More than $63 billion in coronavirus unemployment insurance payments could have been paid improperly or fraudulently, a watchdog report found.
Based on an initial analysis of unemployment insurance (UI) made throughout the pandemic, more than 10% of the $630 billion in UI funds given to Americans were improper, according to the report released Wednesday evening by the Department of Labor Office of Inspector General (OIG).
“Over the years the OIG has repeatedly reported significant concerns with DOL and State Workforce Agencies’ ability to deploy program benefits expeditiously and efficiently … particularly in response to national emergencies and disasters,” the report said. “The OIG has reiterated these concerns in light of the economic onslaught of the COVID-19 pandemic and the unprecedented levels of federal funding allocated to the UI program.”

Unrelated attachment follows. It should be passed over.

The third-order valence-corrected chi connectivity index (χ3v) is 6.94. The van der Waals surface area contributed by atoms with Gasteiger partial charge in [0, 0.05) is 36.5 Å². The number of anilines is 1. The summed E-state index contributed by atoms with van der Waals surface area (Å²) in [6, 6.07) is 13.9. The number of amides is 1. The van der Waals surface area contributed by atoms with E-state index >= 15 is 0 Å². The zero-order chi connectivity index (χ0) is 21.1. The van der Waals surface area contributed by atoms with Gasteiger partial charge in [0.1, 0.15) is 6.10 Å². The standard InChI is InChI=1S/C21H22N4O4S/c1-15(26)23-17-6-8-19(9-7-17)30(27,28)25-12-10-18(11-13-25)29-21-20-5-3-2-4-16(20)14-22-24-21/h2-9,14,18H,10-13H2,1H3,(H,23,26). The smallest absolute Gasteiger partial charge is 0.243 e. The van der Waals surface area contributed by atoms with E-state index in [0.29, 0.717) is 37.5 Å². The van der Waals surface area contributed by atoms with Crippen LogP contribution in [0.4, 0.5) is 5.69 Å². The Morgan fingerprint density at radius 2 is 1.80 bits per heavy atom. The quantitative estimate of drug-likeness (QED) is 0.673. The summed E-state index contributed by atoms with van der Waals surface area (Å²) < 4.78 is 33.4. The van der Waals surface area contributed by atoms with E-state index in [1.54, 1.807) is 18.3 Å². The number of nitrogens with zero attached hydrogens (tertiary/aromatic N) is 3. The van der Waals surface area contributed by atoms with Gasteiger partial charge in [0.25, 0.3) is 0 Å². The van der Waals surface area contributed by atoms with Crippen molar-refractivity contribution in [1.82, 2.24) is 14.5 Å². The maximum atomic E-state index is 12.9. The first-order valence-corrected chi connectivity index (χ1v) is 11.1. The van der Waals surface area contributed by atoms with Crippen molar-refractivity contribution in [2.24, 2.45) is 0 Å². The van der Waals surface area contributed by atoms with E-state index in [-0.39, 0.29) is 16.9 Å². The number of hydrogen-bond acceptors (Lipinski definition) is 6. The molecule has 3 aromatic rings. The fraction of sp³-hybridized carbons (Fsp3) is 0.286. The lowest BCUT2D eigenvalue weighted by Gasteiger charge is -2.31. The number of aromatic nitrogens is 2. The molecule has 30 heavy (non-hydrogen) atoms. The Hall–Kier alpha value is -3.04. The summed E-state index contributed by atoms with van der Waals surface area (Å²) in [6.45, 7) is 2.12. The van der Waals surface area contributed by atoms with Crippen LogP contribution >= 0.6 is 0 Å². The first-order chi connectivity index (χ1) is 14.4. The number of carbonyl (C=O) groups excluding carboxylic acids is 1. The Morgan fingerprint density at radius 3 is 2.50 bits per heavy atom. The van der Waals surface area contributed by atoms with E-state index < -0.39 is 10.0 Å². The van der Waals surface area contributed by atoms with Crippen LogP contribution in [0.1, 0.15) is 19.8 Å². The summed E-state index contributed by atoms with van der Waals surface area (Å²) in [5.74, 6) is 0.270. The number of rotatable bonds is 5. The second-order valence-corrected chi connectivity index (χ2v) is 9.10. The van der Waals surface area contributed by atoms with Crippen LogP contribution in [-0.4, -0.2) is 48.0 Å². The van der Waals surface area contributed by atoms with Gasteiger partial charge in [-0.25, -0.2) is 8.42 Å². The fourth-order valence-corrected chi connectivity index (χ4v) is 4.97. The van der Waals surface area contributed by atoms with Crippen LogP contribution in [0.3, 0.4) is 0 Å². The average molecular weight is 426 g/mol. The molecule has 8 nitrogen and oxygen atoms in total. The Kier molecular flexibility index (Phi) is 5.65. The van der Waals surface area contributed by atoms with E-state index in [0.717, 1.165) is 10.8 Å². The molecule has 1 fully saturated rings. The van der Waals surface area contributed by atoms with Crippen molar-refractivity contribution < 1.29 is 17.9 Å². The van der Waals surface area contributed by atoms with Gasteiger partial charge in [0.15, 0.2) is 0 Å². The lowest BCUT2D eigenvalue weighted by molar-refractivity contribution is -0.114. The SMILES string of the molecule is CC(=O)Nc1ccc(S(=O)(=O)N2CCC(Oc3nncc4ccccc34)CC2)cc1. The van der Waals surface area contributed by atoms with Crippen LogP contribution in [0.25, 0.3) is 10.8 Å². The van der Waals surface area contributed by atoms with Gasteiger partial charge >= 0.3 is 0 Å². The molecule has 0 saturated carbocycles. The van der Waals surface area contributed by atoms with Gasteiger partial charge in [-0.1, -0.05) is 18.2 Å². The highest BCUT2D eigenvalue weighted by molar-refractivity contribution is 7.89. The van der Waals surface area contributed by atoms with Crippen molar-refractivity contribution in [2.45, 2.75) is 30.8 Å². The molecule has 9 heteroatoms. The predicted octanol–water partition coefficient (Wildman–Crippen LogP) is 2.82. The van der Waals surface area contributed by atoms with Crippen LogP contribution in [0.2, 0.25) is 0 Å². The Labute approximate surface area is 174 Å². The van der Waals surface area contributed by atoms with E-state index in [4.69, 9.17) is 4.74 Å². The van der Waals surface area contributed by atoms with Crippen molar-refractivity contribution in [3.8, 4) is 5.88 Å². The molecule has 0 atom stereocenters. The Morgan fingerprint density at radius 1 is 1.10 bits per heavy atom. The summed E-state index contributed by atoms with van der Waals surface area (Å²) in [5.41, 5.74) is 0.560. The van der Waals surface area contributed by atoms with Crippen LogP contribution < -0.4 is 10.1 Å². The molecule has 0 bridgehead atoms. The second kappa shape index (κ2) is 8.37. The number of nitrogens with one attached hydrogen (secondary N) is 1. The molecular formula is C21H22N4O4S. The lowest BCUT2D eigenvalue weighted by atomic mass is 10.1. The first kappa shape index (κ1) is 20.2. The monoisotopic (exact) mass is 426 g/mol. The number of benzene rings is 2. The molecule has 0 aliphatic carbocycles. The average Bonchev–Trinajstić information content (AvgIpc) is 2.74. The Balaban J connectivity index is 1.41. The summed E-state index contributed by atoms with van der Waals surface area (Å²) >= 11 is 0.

While the OIG hasn’t completed its analysis of improper coronavirus UI payments, the program’s rate of improper and fraudulent payments has been above 10% for 14 of the last 17 years, the report said.
The OIG said that of the projected amount of improper UI payments made, a “significant” amount were attributable to fraud.
The inspector general made several recommendations to the Department of Labor including giving the watchdog greater access to claims data. OIG also recommended that the department increase staffing and resources to prepare for disasters such as the coronavirus pandemic.
Millions of Americans were laid off in the wake of the coronavirus outbreak in 2020. Roughly 17.8 million Americans continue to collect unemployment benefits, according to a Bureau of Labor and Statistics report Thursday.
The U.S. economy shrank 3.5% in 2020, according to a Jan. 28 Bureau of Economic Analysis (BEA) report, the worst performance since the 1940s. The U.S. also recorded its sharpest rise in poverty since the 1960s when the poverty rate spiked to 11.8% in December.
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